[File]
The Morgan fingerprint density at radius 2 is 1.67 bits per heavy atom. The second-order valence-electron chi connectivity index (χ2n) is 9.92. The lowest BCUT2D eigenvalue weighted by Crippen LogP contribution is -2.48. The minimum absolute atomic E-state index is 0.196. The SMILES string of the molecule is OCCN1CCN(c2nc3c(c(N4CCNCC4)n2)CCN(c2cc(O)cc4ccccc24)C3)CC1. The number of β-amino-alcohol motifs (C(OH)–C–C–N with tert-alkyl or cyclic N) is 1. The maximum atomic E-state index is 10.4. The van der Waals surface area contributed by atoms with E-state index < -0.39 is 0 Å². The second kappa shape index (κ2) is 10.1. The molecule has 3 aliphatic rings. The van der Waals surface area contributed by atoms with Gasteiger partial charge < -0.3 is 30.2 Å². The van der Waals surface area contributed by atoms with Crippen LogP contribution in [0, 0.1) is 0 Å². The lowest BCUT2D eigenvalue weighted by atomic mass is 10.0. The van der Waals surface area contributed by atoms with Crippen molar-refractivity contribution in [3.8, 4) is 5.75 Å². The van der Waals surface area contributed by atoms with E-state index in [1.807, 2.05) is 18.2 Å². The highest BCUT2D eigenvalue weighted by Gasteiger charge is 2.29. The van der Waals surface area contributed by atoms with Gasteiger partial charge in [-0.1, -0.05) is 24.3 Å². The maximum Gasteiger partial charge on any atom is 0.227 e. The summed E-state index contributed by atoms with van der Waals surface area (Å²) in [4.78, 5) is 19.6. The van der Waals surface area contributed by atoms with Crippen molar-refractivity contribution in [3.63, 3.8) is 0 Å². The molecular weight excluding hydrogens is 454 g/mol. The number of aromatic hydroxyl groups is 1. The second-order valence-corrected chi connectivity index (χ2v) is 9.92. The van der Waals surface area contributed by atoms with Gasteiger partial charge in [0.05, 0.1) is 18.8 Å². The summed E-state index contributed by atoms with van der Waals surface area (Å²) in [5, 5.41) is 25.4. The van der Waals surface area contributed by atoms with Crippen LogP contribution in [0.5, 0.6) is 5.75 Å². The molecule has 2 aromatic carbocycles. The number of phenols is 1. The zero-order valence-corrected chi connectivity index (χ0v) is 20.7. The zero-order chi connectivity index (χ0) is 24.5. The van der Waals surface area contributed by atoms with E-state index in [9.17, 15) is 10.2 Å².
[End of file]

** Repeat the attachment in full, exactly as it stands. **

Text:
The Morgan fingerprint density at radius 2 is 1.67 bits per heavy atom. The second-order valence-electron chi connectivity index (χ2n) is 9.92. The lowest BCUT2D eigenvalue weighted by Crippen LogP contribution is -2.48. The minimum absolute atomic E-state index is 0.196. The SMILES string of the molecule is OCCN1CCN(c2nc3c(c(N4CCNCC4)n2)CCN(c2cc(O)cc4ccccc24)C3)CC1. The number of β-amino-alcohol motifs (C(OH)–C–C–N with tert-alkyl or cyclic N) is 1. The maximum atomic E-state index is 10.4. The van der Waals surface area contributed by atoms with E-state index < -0.39 is 0 Å². The second kappa shape index (κ2) is 10.1. The molecule has 3 aliphatic rings. The van der Waals surface area contributed by atoms with Gasteiger partial charge < -0.3 is 30.2 Å². The van der Waals surface area contributed by atoms with Crippen LogP contribution in [0, 0.1) is 0 Å². The lowest BCUT2D eigenvalue weighted by atomic mass is 10.0. The van der Waals surface area contributed by atoms with Crippen molar-refractivity contribution in [3.8, 4) is 5.75 Å². The van der Waals surface area contributed by atoms with E-state index in [1.807, 2.05) is 18.2 Å². The highest BCUT2D eigenvalue weighted by Gasteiger charge is 2.29. The van der Waals surface area contributed by atoms with Gasteiger partial charge in [-0.1, -0.05) is 24.3 Å². The maximum Gasteiger partial charge on any atom is 0.227 e. The summed E-state index contributed by atoms with van der Waals surface area (Å²) in [4.78, 5) is 19.6. The van der Waals surface area contributed by atoms with Crippen molar-refractivity contribution in [3.63, 3.8) is 0 Å². The molecular weight excluding hydrogens is 454 g/mol. The number of aromatic hydroxyl groups is 1. The second-order valence-corrected chi connectivity index (χ2v) is 9.92. The van der Waals surface area contributed by atoms with Gasteiger partial charge in [0.05, 0.1) is 18.8 Å². The summed E-state index contributed by atoms with van der Waals surface area (Å²) in [5, 5.41) is 25.4. The van der Waals surface area contributed by atoms with Crippen LogP contribution in [0.5, 0.6) is 5.75 Å². The molecule has 2 aromatic carbocycles. The number of phenols is 1. The zero-order valence-corrected chi connectivity index (χ0v) is 20.7. The zero-order chi connectivity index (χ0) is 24.5. The van der Waals surface area contributed by atoms with E-state index in [9.17, 15) is 10.2 Å².